Former client of Alison Miller under whose therapeutic mistreatment she “recovered” fantastical “memories” of having been a queen in the Illuminati commanding “the unseen” or “supernatural” — so chosen due to “bloodline” and “psychic aptitude” — Hoffman is a LCSW-C who gives lectures that provide Continuing Education Units.
Wendy Hoffman has authored several books detailing her bizarre delusions which are so unquestionably in the realm of supernatural paranoid fantasy that the average reader requires no outside exposition to guide their understanding that her narrative lacks in credibility and reason. What is interesting about Hoffman’s literature, however, is that though it is self-evidently the product of delusional fantasy, this doesn’t prevent her from holding professional mental health licensure, even while her delusions relate to an alleged Satanic/Illuminati conspiracy that acts as the source to certain types of mental illness, which she imagines herself uniquely qualified to educate other professionals upon.
Hoffman’s confabulatory memoirs, White Witch in a Black Robe (Karnac, 2015), follows the typical Ritual Abuse/Mind-control grandiose plot of a hidden life of direct participation in important world events later revealed during the course of therapy. As is usual for this bizarre genre, Hoffman’s mundane memories of the non-recovered kind are seen as merely a cover, a narrative imposed by mind-control, to prevent her from remembering her heinous past as an assassin and sex slave for the secretive Global Satanic/Illuminati conspiracy. Also typical of the genre, Hoffman displays a depraved and disturbing prurience, cheaply veiled as victim advocacy, as she spins grotesque tales of ritualistic Satanic Abuse. In this passage, she describes a love of hers, whom she fell smitten with at the age of only three, while he was twelve:
He had Irish-white smooth skin, dark shy eyes, pink, glowing lips. His chiselled [sic] nose was not too big or small for his round face and pointed chin. Though a young teenager, his body curved a little above his long legs. Both homosexual and straight men lusted to rape him and did. He was twelve when I met him; later that year, the little whiskers grew along his peach-like cheeks. The rapes diminished somewhat. (pg 40 – 41)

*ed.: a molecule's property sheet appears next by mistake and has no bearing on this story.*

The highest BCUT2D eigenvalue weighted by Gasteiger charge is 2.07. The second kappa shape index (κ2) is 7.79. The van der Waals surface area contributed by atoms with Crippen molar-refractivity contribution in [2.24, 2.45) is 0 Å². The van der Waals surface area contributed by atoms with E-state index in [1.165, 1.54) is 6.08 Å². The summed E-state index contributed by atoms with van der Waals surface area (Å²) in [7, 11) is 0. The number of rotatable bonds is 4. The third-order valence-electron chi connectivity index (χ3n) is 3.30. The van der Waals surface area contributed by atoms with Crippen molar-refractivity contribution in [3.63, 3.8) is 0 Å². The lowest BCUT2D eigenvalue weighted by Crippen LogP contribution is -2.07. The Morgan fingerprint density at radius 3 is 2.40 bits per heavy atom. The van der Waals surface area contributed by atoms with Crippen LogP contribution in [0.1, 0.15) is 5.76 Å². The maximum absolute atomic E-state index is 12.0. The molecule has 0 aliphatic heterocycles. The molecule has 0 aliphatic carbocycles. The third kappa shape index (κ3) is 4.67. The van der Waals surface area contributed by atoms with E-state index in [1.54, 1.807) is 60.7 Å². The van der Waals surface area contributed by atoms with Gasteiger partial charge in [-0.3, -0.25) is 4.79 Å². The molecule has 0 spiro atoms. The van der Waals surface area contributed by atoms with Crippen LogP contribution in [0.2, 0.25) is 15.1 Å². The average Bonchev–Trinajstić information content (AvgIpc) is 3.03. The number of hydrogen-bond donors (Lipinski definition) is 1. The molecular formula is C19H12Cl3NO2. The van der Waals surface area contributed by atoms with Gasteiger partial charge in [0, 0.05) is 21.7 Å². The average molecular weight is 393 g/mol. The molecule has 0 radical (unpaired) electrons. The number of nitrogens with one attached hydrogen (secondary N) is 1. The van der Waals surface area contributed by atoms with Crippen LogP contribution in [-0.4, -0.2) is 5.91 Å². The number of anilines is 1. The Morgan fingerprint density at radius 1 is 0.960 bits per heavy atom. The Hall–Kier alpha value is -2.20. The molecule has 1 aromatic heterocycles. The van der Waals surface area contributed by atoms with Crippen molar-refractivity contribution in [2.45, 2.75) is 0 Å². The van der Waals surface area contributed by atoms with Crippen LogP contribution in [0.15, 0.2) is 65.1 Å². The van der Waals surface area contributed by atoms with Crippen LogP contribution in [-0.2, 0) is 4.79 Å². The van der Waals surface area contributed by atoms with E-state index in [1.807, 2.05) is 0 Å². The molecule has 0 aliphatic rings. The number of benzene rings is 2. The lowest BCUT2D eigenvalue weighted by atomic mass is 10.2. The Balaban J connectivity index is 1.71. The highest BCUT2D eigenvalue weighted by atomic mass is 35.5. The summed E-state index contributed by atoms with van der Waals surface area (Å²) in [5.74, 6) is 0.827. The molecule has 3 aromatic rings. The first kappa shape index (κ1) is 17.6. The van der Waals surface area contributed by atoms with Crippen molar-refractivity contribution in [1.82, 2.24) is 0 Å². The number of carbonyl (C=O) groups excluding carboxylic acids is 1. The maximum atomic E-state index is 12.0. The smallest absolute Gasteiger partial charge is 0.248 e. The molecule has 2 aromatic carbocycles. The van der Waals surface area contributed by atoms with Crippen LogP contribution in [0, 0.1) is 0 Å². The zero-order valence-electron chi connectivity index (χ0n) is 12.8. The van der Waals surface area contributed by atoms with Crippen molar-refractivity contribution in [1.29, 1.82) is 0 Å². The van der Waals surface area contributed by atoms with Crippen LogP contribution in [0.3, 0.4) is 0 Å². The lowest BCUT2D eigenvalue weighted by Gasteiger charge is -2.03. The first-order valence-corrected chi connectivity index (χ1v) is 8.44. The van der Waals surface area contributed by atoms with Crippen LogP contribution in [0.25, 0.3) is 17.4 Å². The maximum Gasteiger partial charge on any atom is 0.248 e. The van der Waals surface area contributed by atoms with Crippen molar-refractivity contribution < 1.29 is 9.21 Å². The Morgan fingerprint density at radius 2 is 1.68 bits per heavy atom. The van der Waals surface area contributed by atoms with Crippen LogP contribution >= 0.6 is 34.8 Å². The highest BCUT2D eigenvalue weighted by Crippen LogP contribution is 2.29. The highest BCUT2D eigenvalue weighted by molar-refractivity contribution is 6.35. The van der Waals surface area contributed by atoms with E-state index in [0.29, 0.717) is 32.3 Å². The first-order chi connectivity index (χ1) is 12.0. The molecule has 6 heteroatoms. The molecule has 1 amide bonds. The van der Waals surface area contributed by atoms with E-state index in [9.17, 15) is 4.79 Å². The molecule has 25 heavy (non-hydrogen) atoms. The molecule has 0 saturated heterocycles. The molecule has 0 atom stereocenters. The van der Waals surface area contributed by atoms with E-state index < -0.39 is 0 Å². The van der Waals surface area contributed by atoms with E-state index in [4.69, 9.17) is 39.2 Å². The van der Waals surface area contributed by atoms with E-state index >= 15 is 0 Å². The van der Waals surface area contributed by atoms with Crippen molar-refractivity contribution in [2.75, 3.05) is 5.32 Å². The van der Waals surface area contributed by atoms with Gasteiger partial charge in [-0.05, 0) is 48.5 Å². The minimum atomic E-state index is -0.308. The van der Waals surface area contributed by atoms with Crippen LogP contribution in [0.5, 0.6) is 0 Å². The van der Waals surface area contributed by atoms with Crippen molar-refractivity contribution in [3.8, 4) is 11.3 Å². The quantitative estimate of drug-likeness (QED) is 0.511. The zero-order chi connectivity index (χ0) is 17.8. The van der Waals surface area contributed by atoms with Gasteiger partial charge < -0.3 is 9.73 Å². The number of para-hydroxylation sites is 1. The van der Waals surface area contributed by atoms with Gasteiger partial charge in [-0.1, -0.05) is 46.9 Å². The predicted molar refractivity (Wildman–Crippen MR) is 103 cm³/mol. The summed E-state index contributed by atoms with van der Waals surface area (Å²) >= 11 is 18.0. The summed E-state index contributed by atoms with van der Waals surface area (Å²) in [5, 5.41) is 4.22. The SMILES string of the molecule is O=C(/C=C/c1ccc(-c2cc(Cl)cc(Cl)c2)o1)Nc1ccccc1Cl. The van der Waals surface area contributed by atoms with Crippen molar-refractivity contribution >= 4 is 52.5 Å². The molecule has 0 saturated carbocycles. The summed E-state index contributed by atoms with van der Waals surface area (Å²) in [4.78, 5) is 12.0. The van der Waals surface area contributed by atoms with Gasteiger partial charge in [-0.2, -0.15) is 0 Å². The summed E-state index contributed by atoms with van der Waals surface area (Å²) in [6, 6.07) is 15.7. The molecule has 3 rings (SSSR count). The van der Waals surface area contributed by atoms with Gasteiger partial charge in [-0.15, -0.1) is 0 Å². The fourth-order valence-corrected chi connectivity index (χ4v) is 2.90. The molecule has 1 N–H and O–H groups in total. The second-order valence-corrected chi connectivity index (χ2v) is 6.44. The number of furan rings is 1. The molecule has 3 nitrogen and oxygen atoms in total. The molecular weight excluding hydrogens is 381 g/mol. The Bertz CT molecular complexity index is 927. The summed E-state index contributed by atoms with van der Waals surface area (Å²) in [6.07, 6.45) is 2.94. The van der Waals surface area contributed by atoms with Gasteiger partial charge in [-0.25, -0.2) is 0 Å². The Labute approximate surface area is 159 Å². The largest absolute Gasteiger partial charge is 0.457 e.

And, again, as is all-too-typical of the recovered memory Ritual Abuse genre, Hoffman imagines that she was simultaneously an unwitting and unwilling mind-controlled pawn for the Grand Conspiracy, as well as a high-ranking luminary in their most elite inner circles. Never, it seems, do the lowly, yet remarkably efficient, clean-up crews come to recall scrubbing the blood from the floor under the altar. Here, Hoffman describes her privileged placement in the Conspiracy’s upper management:
In the hierarchy of these criminal groups, innate psychic ability and bloodline trump intelligence and any other skills.
Their prophets discerned that I had the bloodline and psychic aptitude. I thereby became more than a figurehead queen. I became a part-time member of the Illuminati’s round table or inner circle that engages with the unseen and supernatural. The leaders had me assume other roles mostly to cover my main position as witch. They never wanted me to remember this role and the people I met and worked with in this capacity. For example, they made me into a mule who traveled the world on assignments, most likely to cover the world trips I made to the leaders of the secret world.
Every ten years I made a world trip to the countries deemed the most spiritually open to Lucifer. The prophets determined the countries to be endowed with his energy according to astrological formations. (pg. 57)
The book does offer some insights into the flawed process by which Hoffman came to be convinced that she was “remembering” these ludicrous things but, again, these insights offer nothing original and are all-too-typical of the debunked, dangerous, and grossly irresponsible approach employed by “Ritual Abuse/Mind-control” experts. Here she describes the beginnings of her “memory” retrieval process: